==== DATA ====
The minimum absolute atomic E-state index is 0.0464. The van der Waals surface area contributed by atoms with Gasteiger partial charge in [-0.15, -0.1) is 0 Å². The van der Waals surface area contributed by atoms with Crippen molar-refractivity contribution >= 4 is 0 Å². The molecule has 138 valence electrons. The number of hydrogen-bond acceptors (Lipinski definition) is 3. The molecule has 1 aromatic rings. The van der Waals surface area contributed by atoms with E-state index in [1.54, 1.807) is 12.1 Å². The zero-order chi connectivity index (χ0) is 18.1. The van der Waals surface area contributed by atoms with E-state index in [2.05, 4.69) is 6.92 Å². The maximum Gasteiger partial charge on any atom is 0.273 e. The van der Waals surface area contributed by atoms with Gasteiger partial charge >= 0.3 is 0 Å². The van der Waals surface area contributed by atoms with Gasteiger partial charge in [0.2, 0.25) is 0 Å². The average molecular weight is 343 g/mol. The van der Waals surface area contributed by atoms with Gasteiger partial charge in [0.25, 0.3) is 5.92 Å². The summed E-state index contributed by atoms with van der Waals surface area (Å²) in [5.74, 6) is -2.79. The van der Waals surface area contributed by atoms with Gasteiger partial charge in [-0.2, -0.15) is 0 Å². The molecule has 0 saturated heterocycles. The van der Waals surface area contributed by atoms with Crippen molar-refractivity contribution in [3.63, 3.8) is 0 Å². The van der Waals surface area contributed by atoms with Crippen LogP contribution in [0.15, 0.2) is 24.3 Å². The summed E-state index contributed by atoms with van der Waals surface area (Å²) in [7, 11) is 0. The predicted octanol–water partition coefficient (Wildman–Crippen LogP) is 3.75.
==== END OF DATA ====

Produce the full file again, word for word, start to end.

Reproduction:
The minimum absolute atomic E-state index is 0.0464. The van der Waals surface area contributed by atoms with Gasteiger partial charge in [-0.15, -0.1) is 0 Å². The van der Waals surface area contributed by atoms with Crippen molar-refractivity contribution >= 4 is 0 Å². The molecule has 138 valence electrons. The number of hydrogen-bond acceptors (Lipinski definition) is 3. The molecule has 1 aromatic rings. The van der Waals surface area contributed by atoms with E-state index in [1.54, 1.807) is 12.1 Å². The zero-order chi connectivity index (χ0) is 18.1. The van der Waals surface area contributed by atoms with E-state index in [2.05, 4.69) is 6.92 Å². The maximum Gasteiger partial charge on any atom is 0.273 e. The van der Waals surface area contributed by atoms with Gasteiger partial charge >= 0.3 is 0 Å². The van der Waals surface area contributed by atoms with Gasteiger partial charge in [0.2, 0.25) is 0 Å². The average molecular weight is 343 g/mol. The van der Waals surface area contributed by atoms with Gasteiger partial charge in [0.25, 0.3) is 5.92 Å². The summed E-state index contributed by atoms with van der Waals surface area (Å²) in [5.74, 6) is -2.79. The van der Waals surface area contributed by atoms with Gasteiger partial charge in [-0.2, -0.15) is 0 Å². The molecule has 0 saturated heterocycles. The van der Waals surface area contributed by atoms with Crippen molar-refractivity contribution in [3.63, 3.8) is 0 Å². The van der Waals surface area contributed by atoms with Crippen LogP contribution in [0.15, 0.2) is 24.3 Å². The summed E-state index contributed by atoms with van der Waals surface area (Å²) in [7, 11) is 0. The predicted octanol–water partition coefficient (Wildman–Crippen LogP) is 3.75.